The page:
Siemens Product Lifecycle Management Software, Inc. has filed a lawsuit against 100 anonymous Doe parties, alleging infringement of various forms of Product Lifecycle Management (PLM) software for which Siemens holds copyrights.
The complaint, filed in the U.S. District Court for the Eastern District of Texas, Sherman Division, with Case No. 4:15-cv-00017 , says that the PLM software:
…allows companies to manage the entire lifecycle of a product efficiently and cost-effectively, from ideation, design and manufacture, through service and disposal. PLM software brings together computer-aided design (“CAD”), computer-aided manufacturing (“CAM”), computer-aided engineering (“CAE”), product data management (“PDM”) and digital manufacturing. By providing the application depth and breadth needed to digitally author, validate and manage the detailed product and process data, PLM supports innovation by its customers.
Among the works claimed to be infringed are several versions of a suite known as “NX,” as well as several versions of “SolidEdge,” which is described as “an industry-leading mechanical design system with exceptional tools for creating and managing 3D digital prototypes.”
As for the Does, they are described as being unknown aside from a related IP address. The infringing conduct is vaguely described, with the Does alleged to have used “a computer with an Internet connection to download and/or use certain of the Copyrighted Software,” without any indication whether the BitTorrent file-sharing protocol was involved.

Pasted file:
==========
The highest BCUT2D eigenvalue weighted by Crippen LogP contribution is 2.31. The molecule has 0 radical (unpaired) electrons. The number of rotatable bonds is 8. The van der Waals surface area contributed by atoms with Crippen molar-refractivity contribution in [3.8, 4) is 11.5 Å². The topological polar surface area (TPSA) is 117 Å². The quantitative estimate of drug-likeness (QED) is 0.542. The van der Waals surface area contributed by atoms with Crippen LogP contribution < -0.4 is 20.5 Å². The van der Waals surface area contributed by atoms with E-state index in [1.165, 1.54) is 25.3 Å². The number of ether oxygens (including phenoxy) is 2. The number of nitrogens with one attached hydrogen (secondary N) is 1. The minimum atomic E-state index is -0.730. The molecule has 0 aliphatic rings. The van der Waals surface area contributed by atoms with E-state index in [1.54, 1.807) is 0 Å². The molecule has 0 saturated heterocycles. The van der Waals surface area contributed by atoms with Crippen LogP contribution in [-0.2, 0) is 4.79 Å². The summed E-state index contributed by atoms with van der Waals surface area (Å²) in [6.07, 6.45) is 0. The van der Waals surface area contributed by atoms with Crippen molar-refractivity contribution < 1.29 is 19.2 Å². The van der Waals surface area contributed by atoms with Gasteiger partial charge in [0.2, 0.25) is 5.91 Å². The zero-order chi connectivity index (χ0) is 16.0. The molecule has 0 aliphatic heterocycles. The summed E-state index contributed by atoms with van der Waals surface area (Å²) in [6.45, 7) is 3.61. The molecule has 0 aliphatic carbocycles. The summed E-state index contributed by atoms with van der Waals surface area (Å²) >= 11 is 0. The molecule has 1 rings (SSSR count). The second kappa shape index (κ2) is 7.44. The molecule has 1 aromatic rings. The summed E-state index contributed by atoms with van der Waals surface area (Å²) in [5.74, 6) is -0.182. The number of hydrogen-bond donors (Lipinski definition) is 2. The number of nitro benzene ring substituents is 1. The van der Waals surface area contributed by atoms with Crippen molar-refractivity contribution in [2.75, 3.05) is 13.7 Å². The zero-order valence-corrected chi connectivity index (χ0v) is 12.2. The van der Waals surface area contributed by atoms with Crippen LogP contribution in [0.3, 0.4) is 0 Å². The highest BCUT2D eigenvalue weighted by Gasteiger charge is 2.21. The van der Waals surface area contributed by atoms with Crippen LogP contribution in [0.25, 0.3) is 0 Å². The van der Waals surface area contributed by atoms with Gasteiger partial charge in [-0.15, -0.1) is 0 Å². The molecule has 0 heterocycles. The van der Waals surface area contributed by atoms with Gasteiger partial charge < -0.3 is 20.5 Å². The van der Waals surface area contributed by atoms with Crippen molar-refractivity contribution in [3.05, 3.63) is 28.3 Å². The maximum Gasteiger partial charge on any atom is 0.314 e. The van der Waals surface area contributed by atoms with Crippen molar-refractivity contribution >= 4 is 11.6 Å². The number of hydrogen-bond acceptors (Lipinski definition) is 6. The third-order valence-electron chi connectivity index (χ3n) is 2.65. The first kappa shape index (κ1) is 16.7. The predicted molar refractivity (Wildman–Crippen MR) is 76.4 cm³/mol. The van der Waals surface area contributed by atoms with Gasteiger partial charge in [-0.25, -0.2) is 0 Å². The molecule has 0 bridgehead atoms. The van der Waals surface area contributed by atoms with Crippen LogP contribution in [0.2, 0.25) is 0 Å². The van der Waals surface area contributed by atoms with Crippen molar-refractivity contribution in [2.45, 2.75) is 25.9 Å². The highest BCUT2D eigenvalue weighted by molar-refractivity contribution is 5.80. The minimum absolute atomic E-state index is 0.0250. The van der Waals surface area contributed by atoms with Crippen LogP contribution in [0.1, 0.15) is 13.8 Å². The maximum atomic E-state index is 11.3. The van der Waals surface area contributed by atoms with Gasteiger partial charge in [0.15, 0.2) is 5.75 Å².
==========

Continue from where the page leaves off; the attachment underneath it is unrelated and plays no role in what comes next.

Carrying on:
The Siemens lawsuit is not entirely clear as to why this particular venue was selected. It is commonly presumed that a good share of the infringement of highly valuable commercial software occurs in foreign countries. Also, as a result of a number of federal court decisions over the past few years made in BitTorrent lawsuits, new filings are typically located in a district to which geolocation software has traced a suspect group of IP addresses engaged in file-sharing activity, and the courts have generally accepted that geolocation software is accurate. The Siemens complaint makes allegations regarding personal jurisdiction and venue that are fairly vague and stated “on information and belief,” with no mention of geolocation.
However, the Eastern District has been known for several years as a plaintiff-friendly hotbed for patent infringement filings, the New York Times has reported. According to another report on the District, patent infringement plaintiffs win cases there at a rate of 88%, as opposed to 68% nationwide.
On August 27, 2015, Siemens filed a second, virtually identical lawsuit against another 100 Does in the U.S. District Court for the Eastern District of Texas, Sherman Division, with Case No. 4:15-cv-00582.
UPDATE (6/13/16): Siemens filed yet another similar case against another 100 Does, this time in the U.S. District Court for the Southern District of Texas, based in Houston, with Case No. 4:16-cv-01422.
UPDATE (1/7/17): Siemens filed yet another similar case against another 100 Does in the U.S. District Court for the Southern District of Texas, with Case No. 4:16-cv-03552.
UPDATE (8/11/17): Siemens filed yet another similar case against another 93 Does in the U.S. District Court for the Southern District of Texas, with Case No. 4:17-cv-01796.